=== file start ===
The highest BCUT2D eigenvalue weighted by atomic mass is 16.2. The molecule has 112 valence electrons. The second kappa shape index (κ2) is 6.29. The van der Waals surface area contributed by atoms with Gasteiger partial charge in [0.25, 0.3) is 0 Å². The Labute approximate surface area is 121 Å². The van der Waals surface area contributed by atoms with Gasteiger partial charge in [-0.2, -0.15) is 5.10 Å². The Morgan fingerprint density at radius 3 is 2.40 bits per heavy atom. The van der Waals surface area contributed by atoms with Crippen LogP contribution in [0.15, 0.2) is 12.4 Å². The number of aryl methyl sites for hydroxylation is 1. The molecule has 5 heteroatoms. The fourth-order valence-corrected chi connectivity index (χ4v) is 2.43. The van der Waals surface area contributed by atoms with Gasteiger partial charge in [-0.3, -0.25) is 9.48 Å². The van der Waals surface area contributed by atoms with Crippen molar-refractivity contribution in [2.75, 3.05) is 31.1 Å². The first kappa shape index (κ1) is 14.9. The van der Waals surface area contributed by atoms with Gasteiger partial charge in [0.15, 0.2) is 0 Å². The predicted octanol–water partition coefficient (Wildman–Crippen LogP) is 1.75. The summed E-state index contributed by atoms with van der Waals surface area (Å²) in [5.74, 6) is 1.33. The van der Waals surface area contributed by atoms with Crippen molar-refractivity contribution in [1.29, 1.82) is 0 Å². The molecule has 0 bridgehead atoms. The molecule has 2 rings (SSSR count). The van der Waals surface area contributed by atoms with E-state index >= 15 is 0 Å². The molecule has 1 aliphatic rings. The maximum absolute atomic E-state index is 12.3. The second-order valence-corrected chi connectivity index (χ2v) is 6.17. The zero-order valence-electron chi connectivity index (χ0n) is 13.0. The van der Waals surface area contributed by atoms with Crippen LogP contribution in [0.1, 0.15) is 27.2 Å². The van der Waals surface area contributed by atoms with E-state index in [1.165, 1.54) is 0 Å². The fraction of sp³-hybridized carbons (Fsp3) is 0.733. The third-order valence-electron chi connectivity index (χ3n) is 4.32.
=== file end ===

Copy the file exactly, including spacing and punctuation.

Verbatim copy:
The highest BCUT2D eigenvalue weighted by atomic mass is 16.2. The molecule has 112 valence electrons. The second kappa shape index (κ2) is 6.29. The van der Waals surface area contributed by atoms with Gasteiger partial charge in [0.25, 0.3) is 0 Å². The Labute approximate surface area is 121 Å². The van der Waals surface area contributed by atoms with Gasteiger partial charge in [-0.2, -0.15) is 5.10 Å². The Morgan fingerprint density at radius 3 is 2.40 bits per heavy atom. The van der Waals surface area contributed by atoms with Crippen LogP contribution in [0.15, 0.2) is 12.4 Å². The number of aryl methyl sites for hydroxylation is 1. The molecule has 5 heteroatoms. The fourth-order valence-corrected chi connectivity index (χ4v) is 2.43. The van der Waals surface area contributed by atoms with Gasteiger partial charge in [-0.3, -0.25) is 9.48 Å². The van der Waals surface area contributed by atoms with Crippen molar-refractivity contribution in [2.75, 3.05) is 31.1 Å². The first kappa shape index (κ1) is 14.9. The van der Waals surface area contributed by atoms with Gasteiger partial charge in [0.15, 0.2) is 0 Å². The predicted octanol–water partition coefficient (Wildman–Crippen LogP) is 1.75. The summed E-state index contributed by atoms with van der Waals surface area (Å²) in [5.74, 6) is 1.33. The van der Waals surface area contributed by atoms with Crippen molar-refractivity contribution in [1.29, 1.82) is 0 Å². The molecule has 0 bridgehead atoms. The molecule has 2 rings (SSSR count). The van der Waals surface area contributed by atoms with E-state index >= 15 is 0 Å². The molecule has 1 aliphatic rings. The maximum absolute atomic E-state index is 12.3. The second-order valence-corrected chi connectivity index (χ2v) is 6.17. The zero-order valence-electron chi connectivity index (χ0n) is 13.0. The van der Waals surface area contributed by atoms with Crippen LogP contribution in [0.1, 0.15) is 27.2 Å². The van der Waals surface area contributed by atoms with E-state index in [1.165, 1.54) is 0 Å². The fraction of sp³-hybridized carbons (Fsp3) is 0.733. The third-order valence-electron chi connectivity index (χ3n) is 4.32.